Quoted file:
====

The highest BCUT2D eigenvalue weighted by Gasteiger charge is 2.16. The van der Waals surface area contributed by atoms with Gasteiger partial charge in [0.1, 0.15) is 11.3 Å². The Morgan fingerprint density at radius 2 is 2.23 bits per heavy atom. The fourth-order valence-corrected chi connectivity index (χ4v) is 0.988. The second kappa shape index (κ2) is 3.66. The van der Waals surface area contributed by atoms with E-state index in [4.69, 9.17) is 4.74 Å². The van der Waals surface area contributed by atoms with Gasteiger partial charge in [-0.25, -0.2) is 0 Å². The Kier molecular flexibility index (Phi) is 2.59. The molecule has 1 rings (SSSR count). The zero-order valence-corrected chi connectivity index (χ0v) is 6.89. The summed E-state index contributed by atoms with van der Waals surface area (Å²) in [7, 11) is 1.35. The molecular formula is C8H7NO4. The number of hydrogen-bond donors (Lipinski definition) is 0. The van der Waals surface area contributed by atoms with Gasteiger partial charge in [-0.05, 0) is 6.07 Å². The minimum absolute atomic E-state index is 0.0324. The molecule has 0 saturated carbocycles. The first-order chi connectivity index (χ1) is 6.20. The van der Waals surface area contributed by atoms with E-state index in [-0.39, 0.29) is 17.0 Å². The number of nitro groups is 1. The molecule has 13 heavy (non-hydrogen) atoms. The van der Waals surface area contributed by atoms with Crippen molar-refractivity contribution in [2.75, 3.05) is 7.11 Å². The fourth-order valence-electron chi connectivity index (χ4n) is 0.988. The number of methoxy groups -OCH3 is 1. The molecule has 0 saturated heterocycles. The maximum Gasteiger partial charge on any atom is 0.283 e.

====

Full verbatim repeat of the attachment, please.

The highest BCUT2D eigenvalue weighted by Gasteiger charge is 2.16. The van der Waals surface area contributed by atoms with Gasteiger partial charge in [0.1, 0.15) is 11.3 Å². The Morgan fingerprint density at radius 2 is 2.23 bits per heavy atom. The fourth-order valence-corrected chi connectivity index (χ4v) is 0.988. The second kappa shape index (κ2) is 3.66. The van der Waals surface area contributed by atoms with E-state index in [4.69, 9.17) is 4.74 Å². The van der Waals surface area contributed by atoms with Gasteiger partial charge in [-0.25, -0.2) is 0 Å². The Kier molecular flexibility index (Phi) is 2.59. The molecule has 1 rings (SSSR count). The zero-order valence-corrected chi connectivity index (χ0v) is 6.89. The summed E-state index contributed by atoms with van der Waals surface area (Å²) in [7, 11) is 1.35. The molecular formula is C8H7NO4. The number of hydrogen-bond donors (Lipinski definition) is 0. The van der Waals surface area contributed by atoms with Gasteiger partial charge in [-0.05, 0) is 6.07 Å². The minimum absolute atomic E-state index is 0.0324. The molecule has 0 saturated carbocycles. The first-order chi connectivity index (χ1) is 6.20. The van der Waals surface area contributed by atoms with E-state index in [-0.39, 0.29) is 17.0 Å². The number of nitro groups is 1. The molecule has 13 heavy (non-hydrogen) atoms. The van der Waals surface area contributed by atoms with Crippen molar-refractivity contribution in [2.75, 3.05) is 7.11 Å². The fourth-order valence-electron chi connectivity index (χ4n) is 0.988. The number of methoxy groups -OCH3 is 1. The molecule has 0 saturated heterocycles. The maximum Gasteiger partial charge on any atom is 0.283 e.